Friday, February 8, 2013
With Caterpillar's $580 million write-down on its acquisition of a Chinese company whose books turned out to be less than totally reflective of what was really going on, accounting frauds are in the news. Here are two good sources on how it's done:
- An interview with Paul Gillis, professor of accounting at the Guanghua School of Management at Peking University.
- An article by Naomi Rovnick, "The Simplicity of Chinese Accounting Scandals," at the Quartz web site.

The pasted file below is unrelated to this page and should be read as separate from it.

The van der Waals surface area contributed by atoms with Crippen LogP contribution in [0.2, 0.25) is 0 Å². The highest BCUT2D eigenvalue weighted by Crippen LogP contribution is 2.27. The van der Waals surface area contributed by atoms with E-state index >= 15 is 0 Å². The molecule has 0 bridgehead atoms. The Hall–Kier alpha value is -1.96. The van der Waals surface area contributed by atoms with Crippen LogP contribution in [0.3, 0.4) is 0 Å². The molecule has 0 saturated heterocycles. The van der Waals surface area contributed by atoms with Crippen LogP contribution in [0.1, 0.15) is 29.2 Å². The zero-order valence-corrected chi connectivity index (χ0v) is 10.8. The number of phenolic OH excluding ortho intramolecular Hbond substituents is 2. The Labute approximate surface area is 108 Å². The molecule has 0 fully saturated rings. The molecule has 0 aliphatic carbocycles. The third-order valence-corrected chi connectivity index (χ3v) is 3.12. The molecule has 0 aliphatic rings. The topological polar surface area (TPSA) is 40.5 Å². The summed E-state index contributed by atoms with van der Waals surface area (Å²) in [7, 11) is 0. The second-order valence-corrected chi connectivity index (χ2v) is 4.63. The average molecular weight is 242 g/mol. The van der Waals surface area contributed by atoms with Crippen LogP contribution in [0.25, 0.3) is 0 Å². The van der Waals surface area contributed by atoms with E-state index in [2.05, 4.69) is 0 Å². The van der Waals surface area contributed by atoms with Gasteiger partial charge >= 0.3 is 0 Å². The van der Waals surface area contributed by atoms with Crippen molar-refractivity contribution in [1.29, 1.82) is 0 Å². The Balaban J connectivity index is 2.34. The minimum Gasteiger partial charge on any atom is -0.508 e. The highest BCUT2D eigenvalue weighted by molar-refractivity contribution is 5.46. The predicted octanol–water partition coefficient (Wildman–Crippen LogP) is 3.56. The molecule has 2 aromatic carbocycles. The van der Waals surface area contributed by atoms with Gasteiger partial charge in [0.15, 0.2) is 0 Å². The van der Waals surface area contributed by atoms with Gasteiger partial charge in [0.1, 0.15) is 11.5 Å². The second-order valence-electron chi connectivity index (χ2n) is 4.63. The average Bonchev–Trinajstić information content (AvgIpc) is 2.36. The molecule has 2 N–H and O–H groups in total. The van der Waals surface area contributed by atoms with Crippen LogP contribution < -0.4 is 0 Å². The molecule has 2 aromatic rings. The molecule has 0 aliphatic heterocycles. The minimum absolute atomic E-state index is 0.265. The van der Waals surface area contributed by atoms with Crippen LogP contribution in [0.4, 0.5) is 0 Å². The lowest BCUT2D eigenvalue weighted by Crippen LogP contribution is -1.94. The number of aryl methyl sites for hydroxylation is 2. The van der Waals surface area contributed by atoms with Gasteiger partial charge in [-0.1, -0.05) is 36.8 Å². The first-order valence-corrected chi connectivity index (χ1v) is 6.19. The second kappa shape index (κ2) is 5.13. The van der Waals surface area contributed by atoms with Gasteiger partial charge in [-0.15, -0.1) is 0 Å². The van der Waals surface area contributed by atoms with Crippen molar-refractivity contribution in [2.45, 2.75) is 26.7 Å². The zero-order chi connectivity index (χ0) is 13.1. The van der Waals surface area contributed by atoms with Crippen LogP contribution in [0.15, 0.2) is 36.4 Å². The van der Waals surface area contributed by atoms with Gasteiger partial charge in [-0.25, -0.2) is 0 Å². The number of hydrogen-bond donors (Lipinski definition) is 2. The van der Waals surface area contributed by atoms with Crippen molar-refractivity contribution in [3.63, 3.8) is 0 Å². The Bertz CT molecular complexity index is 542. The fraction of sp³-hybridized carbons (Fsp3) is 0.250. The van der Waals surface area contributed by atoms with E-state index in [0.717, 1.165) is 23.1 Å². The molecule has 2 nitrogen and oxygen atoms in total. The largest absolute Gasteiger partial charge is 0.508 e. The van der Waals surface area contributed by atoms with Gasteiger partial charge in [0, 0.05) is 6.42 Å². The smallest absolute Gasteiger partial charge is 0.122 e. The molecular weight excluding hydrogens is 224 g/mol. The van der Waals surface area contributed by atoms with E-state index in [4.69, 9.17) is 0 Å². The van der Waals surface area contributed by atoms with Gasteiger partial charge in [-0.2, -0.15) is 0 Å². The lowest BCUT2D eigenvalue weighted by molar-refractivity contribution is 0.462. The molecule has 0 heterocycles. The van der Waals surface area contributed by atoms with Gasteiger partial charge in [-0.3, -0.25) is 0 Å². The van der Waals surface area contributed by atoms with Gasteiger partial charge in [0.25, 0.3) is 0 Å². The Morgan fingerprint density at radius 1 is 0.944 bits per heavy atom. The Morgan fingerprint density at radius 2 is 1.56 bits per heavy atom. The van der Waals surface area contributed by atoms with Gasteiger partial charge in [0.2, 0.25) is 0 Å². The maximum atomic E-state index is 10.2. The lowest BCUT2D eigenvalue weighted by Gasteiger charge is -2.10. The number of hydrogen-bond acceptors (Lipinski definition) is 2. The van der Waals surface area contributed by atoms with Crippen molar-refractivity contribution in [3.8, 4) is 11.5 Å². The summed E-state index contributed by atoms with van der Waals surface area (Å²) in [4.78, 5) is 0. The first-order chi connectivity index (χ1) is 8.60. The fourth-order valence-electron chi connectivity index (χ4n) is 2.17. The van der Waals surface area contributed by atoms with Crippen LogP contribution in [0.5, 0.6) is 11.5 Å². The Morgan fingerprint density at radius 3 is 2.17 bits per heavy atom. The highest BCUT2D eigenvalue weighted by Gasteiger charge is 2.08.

The main point here is that Chinese accounting scandals generally don't involve complex schemes to dress something up as something else; they usually just involve out-and-out lying and deception, such as saying you have cash when you don't, or claiming that you just got a huge order from a customer when the supposed customer doesn't even exist.